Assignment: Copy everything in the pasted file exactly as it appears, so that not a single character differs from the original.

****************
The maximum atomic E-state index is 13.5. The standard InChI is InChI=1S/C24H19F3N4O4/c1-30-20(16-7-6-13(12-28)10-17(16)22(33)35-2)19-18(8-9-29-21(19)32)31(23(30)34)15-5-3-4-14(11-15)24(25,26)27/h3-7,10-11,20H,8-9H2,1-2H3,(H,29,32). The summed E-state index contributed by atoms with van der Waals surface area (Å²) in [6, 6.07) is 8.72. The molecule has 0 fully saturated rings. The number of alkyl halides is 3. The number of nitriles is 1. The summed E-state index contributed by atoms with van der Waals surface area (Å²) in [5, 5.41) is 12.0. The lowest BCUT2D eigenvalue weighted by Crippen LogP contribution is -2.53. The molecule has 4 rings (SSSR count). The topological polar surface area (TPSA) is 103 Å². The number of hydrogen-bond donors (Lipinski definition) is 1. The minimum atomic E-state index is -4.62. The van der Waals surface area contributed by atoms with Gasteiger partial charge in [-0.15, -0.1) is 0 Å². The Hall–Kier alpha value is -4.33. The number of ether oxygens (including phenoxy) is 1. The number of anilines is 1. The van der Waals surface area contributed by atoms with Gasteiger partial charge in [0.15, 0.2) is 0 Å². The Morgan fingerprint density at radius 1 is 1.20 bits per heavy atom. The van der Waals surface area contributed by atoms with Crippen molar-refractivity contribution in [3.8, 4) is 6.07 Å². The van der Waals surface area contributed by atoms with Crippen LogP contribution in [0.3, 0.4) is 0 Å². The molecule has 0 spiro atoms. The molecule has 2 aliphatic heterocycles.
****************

The maximum atomic E-state index is 13.5. The standard InChI is InChI=1S/C24H19F3N4O4/c1-30-20(16-7-6-13(12-28)10-17(16)22(33)35-2)19-18(8-9-29-21(19)32)31(23(30)34)15-5-3-4-14(11-15)24(25,26)27/h3-7,10-11,20H,8-9H2,1-2H3,(H,29,32). The summed E-state index contributed by atoms with van der Waals surface area (Å²) in [6, 6.07) is 8.72. The molecule has 0 fully saturated rings. The number of alkyl halides is 3. The number of nitriles is 1. The summed E-state index contributed by atoms with van der Waals surface area (Å²) in [5, 5.41) is 12.0. The lowest BCUT2D eigenvalue weighted by Crippen LogP contribution is -2.53. The molecule has 4 rings (SSSR count). The topological polar surface area (TPSA) is 103 Å². The number of hydrogen-bond donors (Lipinski definition) is 1. The minimum atomic E-state index is -4.62. The van der Waals surface area contributed by atoms with Gasteiger partial charge in [-0.15, -0.1) is 0 Å². The Hall–Kier alpha value is -4.33. The number of ether oxygens (including phenoxy) is 1. The number of anilines is 1. The van der Waals surface area contributed by atoms with Gasteiger partial charge in [0.15, 0.2) is 0 Å². The Morgan fingerprint density at radius 1 is 1.20 bits per heavy atom. The van der Waals surface area contributed by atoms with Crippen molar-refractivity contribution in [3.8, 4) is 6.07 Å². The van der Waals surface area contributed by atoms with Crippen LogP contribution in [0.3, 0.4) is 0 Å². The molecule has 0 spiro atoms. The molecule has 2 aliphatic heterocycles.